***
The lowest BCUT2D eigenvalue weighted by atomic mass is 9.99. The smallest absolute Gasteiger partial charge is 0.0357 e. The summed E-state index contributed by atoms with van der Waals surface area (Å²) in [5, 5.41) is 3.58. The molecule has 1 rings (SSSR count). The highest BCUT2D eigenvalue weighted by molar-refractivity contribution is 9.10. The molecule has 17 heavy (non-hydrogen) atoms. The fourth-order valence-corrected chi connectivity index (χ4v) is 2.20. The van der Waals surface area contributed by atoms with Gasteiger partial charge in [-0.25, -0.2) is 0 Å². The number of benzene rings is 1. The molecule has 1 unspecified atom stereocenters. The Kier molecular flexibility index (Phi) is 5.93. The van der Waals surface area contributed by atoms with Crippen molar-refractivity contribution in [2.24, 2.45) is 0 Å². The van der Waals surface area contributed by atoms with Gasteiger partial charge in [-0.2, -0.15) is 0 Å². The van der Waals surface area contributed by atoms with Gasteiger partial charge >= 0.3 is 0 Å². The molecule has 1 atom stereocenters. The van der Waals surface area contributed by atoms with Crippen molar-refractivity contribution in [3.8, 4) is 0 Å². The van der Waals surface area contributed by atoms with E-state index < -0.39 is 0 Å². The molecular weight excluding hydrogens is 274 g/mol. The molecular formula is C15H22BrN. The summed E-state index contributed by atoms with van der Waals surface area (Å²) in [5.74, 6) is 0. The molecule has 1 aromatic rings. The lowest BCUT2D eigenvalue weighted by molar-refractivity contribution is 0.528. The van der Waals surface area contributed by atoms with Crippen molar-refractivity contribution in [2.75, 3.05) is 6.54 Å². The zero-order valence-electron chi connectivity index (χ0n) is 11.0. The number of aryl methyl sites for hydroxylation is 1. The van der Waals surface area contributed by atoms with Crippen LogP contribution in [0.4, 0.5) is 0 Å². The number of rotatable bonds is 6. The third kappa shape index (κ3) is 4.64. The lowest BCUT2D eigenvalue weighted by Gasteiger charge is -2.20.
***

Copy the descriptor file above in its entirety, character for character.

The lowest BCUT2D eigenvalue weighted by atomic mass is 9.99. The smallest absolute Gasteiger partial charge is 0.0357 e. The summed E-state index contributed by atoms with van der Waals surface area (Å²) in [5, 5.41) is 3.58. The molecule has 1 rings (SSSR count). The highest BCUT2D eigenvalue weighted by molar-refractivity contribution is 9.10. The molecule has 17 heavy (non-hydrogen) atoms. The fourth-order valence-corrected chi connectivity index (χ4v) is 2.20. The van der Waals surface area contributed by atoms with Gasteiger partial charge in [-0.25, -0.2) is 0 Å². The number of benzene rings is 1. The molecule has 1 unspecified atom stereocenters. The Kier molecular flexibility index (Phi) is 5.93. The van der Waals surface area contributed by atoms with Crippen molar-refractivity contribution in [2.24, 2.45) is 0 Å². The van der Waals surface area contributed by atoms with Gasteiger partial charge in [-0.2, -0.15) is 0 Å². The van der Waals surface area contributed by atoms with Gasteiger partial charge >= 0.3 is 0 Å². The molecule has 1 atom stereocenters. The van der Waals surface area contributed by atoms with Crippen molar-refractivity contribution in [3.8, 4) is 0 Å². The van der Waals surface area contributed by atoms with E-state index < -0.39 is 0 Å². The molecular weight excluding hydrogens is 274 g/mol. The molecular formula is C15H22BrN. The summed E-state index contributed by atoms with van der Waals surface area (Å²) in [5.74, 6) is 0. The molecule has 1 aromatic rings. The lowest BCUT2D eigenvalue weighted by molar-refractivity contribution is 0.528. The van der Waals surface area contributed by atoms with Crippen molar-refractivity contribution in [2.75, 3.05) is 6.54 Å². The zero-order valence-electron chi connectivity index (χ0n) is 11.0. The number of aryl methyl sites for hydroxylation is 1. The van der Waals surface area contributed by atoms with Crippen LogP contribution in [0.4, 0.5) is 0 Å². The number of rotatable bonds is 6. The third kappa shape index (κ3) is 4.64. The lowest BCUT2D eigenvalue weighted by Gasteiger charge is -2.20.